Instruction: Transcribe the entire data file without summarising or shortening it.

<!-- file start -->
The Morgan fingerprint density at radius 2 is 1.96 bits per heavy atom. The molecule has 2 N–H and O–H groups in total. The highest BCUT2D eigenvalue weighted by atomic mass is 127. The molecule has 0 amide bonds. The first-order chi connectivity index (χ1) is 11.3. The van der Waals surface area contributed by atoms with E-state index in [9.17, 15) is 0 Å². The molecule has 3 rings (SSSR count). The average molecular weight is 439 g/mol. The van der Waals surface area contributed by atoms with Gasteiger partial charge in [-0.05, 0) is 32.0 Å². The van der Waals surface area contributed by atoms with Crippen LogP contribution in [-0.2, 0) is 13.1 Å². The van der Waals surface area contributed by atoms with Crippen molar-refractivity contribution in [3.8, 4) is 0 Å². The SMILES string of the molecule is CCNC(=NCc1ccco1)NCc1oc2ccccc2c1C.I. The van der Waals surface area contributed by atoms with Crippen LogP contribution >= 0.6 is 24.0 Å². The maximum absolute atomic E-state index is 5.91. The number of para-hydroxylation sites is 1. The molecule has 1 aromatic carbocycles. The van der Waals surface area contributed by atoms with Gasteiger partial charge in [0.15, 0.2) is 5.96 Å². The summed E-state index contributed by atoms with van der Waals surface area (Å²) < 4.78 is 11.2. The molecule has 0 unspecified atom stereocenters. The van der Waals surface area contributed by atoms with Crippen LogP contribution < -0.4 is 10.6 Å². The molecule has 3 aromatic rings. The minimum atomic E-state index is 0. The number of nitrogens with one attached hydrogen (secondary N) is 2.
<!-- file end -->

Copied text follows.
The Morgan fingerprint density at radius 2 is 1.96 bits per heavy atom. The molecule has 2 N–H and O–H groups in total. The highest BCUT2D eigenvalue weighted by atomic mass is 127. The molecule has 0 amide bonds. The first-order chi connectivity index (χ1) is 11.3. The van der Waals surface area contributed by atoms with E-state index in [9.17, 15) is 0 Å². The molecule has 3 rings (SSSR count). The average molecular weight is 439 g/mol. The van der Waals surface area contributed by atoms with Gasteiger partial charge in [-0.05, 0) is 32.0 Å². The van der Waals surface area contributed by atoms with Crippen LogP contribution in [-0.2, 0) is 13.1 Å². The van der Waals surface area contributed by atoms with Crippen molar-refractivity contribution in [3.8, 4) is 0 Å². The SMILES string of the molecule is CCNC(=NCc1ccco1)NCc1oc2ccccc2c1C.I. The van der Waals surface area contributed by atoms with Crippen LogP contribution >= 0.6 is 24.0 Å². The maximum absolute atomic E-state index is 5.91. The number of para-hydroxylation sites is 1. The molecule has 1 aromatic carbocycles. The van der Waals surface area contributed by atoms with Gasteiger partial charge in [0.15, 0.2) is 5.96 Å². The summed E-state index contributed by atoms with van der Waals surface area (Å²) < 4.78 is 11.2. The molecule has 0 unspecified atom stereocenters. The van der Waals surface area contributed by atoms with Crippen LogP contribution < -0.4 is 10.6 Å². The molecule has 3 aromatic rings. The minimum atomic E-state index is 0. The number of nitrogens with one attached hydrogen (secondary N) is 2.